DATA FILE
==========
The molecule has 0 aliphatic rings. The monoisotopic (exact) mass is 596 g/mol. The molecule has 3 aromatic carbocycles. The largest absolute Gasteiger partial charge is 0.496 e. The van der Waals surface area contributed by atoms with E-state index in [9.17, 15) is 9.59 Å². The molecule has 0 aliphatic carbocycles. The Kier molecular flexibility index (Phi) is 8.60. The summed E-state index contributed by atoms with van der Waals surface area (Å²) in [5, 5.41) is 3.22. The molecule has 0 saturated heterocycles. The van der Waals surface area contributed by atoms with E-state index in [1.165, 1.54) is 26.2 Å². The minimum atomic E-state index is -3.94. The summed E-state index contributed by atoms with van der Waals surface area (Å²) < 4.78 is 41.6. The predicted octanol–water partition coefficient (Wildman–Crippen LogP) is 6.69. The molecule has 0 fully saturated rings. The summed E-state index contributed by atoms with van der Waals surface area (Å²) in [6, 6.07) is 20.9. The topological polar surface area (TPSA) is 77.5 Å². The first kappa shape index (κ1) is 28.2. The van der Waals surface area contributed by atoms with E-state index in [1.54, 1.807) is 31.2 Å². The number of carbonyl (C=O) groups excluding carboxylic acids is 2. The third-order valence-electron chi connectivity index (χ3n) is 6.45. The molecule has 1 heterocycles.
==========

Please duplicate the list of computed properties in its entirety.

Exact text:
The molecule has 0 aliphatic rings. The monoisotopic (exact) mass is 596 g/mol. The molecule has 3 aromatic carbocycles. The largest absolute Gasteiger partial charge is 0.496 e. The van der Waals surface area contributed by atoms with E-state index in [9.17, 15) is 9.59 Å². The molecule has 0 aliphatic carbocycles. The Kier molecular flexibility index (Phi) is 8.60. The summed E-state index contributed by atoms with van der Waals surface area (Å²) in [5, 5.41) is 3.22. The molecule has 0 saturated heterocycles. The van der Waals surface area contributed by atoms with E-state index in [1.165, 1.54) is 26.2 Å². The minimum atomic E-state index is -3.94. The summed E-state index contributed by atoms with van der Waals surface area (Å²) < 4.78 is 41.6. The predicted octanol–water partition coefficient (Wildman–Crippen LogP) is 6.69. The molecule has 0 fully saturated rings. The summed E-state index contributed by atoms with van der Waals surface area (Å²) in [6, 6.07) is 20.9. The topological polar surface area (TPSA) is 77.5 Å². The first kappa shape index (κ1) is 28.2. The van der Waals surface area contributed by atoms with E-state index in [1.54, 1.807) is 31.2 Å². The number of carbonyl (C=O) groups excluding carboxylic acids is 2. The third-order valence-electron chi connectivity index (χ3n) is 6.45. The molecule has 1 heterocycles.